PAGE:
Kabylia: Christian Churches Closed by Algerian Authorities
On 22 May 2019, Algerian authorities have shut down a Christian church building and its Bible school. Although a permit for the church had been requested well in advance – which is required by law since 2006 – such requests are still rarely processed in Algeria. As a consequence, multiple Christian churches have received orders to cease their activities, with some of them being shut down altogether.
The article below was published by Morning Star News:
Authorities in north-central Algeria sealed shut another church building on Wednesday (May 22 ), closing it and its Bible school, Christian leaders said.
Citing a law that requires authorization for non-Muslim places of worship, gendarmes locked the doors of the evangelical church building in Boudjima, 20 kilometres (12 miles) northeast of Tizi-Ouzou, capital of the province of the same name in Kabylie Region.
Church pastor Youcef Ourahmane told Morning Star News that he has applied for a permit and, like all applications in Algeria, it has sat unattended. Summoned by phone to the gendarmerie brigade of Makouda yesterday (May 22 ), he and the top officials from the Protestant Church of Algeria (EPA) umbrella group were told that the Tizi-Ouzou provincial head had ordered the closure of the church and the Bible school.
“We have received an order of execution, and we must act,” the brigade chief said over the efforts of Pastor Ourahmane, EPA President Salah Chalah and EPA council member Arezki Iamrache to dissuade him, the pastor said. “We are very sorry to get there, but we are only the executors.”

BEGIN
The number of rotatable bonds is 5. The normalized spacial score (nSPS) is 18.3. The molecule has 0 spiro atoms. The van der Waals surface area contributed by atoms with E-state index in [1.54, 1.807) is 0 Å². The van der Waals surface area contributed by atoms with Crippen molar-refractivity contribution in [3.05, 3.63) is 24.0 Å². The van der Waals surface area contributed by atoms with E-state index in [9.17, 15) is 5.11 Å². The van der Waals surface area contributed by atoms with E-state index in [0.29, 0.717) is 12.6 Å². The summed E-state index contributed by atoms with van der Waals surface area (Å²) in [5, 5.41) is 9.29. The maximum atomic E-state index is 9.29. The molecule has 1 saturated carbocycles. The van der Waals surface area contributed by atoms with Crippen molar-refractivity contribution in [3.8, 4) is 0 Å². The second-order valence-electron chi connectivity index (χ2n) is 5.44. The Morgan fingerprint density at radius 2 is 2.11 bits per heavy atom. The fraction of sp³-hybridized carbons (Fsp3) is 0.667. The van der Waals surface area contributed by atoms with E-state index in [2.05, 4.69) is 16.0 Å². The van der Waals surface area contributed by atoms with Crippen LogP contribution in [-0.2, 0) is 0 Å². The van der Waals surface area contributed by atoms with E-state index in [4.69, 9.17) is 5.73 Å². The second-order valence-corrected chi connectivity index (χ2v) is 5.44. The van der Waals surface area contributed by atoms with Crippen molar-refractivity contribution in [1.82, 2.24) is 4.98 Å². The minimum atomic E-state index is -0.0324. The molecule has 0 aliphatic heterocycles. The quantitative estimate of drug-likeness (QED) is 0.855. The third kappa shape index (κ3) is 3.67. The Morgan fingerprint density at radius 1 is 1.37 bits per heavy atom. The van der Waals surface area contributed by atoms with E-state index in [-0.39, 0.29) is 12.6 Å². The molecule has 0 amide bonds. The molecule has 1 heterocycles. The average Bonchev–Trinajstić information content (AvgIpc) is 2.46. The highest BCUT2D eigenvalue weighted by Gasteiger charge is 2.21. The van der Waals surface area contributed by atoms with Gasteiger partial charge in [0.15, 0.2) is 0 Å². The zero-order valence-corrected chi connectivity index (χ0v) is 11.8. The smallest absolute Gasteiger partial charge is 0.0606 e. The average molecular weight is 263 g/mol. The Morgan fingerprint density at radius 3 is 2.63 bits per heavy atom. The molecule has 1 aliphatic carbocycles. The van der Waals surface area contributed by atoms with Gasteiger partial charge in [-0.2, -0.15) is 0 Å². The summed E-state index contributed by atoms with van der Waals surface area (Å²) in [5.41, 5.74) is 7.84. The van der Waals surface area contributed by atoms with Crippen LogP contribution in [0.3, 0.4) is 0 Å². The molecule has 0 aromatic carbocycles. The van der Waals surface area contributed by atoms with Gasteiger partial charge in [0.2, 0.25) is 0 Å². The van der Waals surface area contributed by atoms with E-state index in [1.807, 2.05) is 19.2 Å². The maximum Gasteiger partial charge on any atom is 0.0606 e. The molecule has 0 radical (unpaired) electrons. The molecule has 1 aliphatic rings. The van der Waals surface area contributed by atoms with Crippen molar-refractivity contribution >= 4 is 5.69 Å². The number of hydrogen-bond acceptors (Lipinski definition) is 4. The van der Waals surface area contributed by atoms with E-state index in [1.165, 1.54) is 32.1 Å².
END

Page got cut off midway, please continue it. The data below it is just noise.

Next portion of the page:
Pastor Ourahmane is also vice president of the EPA.
“I am sad to have to face this injustice,” Pastor Ourahmane told Morning Star News. “We prayed for those authorities who are persecuting us, as our Lord Jesus Christ commanded. And in spite of all this, we are convinced that God is sovereign and is in control of this situation and all circumstances.”
A 2006 ordinance governing non-Muslim worship in Algeria, commonly referred to as Law 03/06, stipulates that churches must obtain the permission of a national committee to be registered, but this committee has never met, and no church request has been officially considered or approved, he said.
“Since November 2017, the authorities have inspected different churches, arguing that they are testing their compliance with safety regulations,” Pastor Ourahmane said. “In reality, however, this argument was used to examine licensing agreements.”
While three churches in Oran Province that the provincial head closed in November 2017 and February 2018 have since reopened, others that authorities closed last year  in Akbou, in Kabylie Region, remain sealed, he said.
On 30 December , authorities ordered the closure of an evangelical church in Ait-Jimaa village, 45 kilometers (27 miles) from Tizi-Ouzou.
The EPA has 45 affiliated churches throughout the country with nearly 50,000 Christians. Since November 2017, “building-safety committees” have visited most EPA-affiliated churches and inquired about licenses required by the 2006 law regulating non-Muslim worship, according to advocacy group Middle East Concern (MEC). Officials have yet to issue any license for a church building under the regulation, according to MEC.
Several churches have since received written orders to cease all activities, and authorities have closed a number of them for operating without a license.
Islam is the state religion in Algeria, where 99 percent of the population of 40 million are Muslim. Since 2000, thousands of Algerian Muslims have put their faith in Christ. Algerian officials estimate the number of Christians at 50,000, but others say it could be twice that number.
Algeria ranked 22nd on Christian support organization Open Doors’ 2019 World Watch List of the countries where it is most difficult to be a Christian, up from 42nd place the previous year.
Picture courtesy of Morning Star News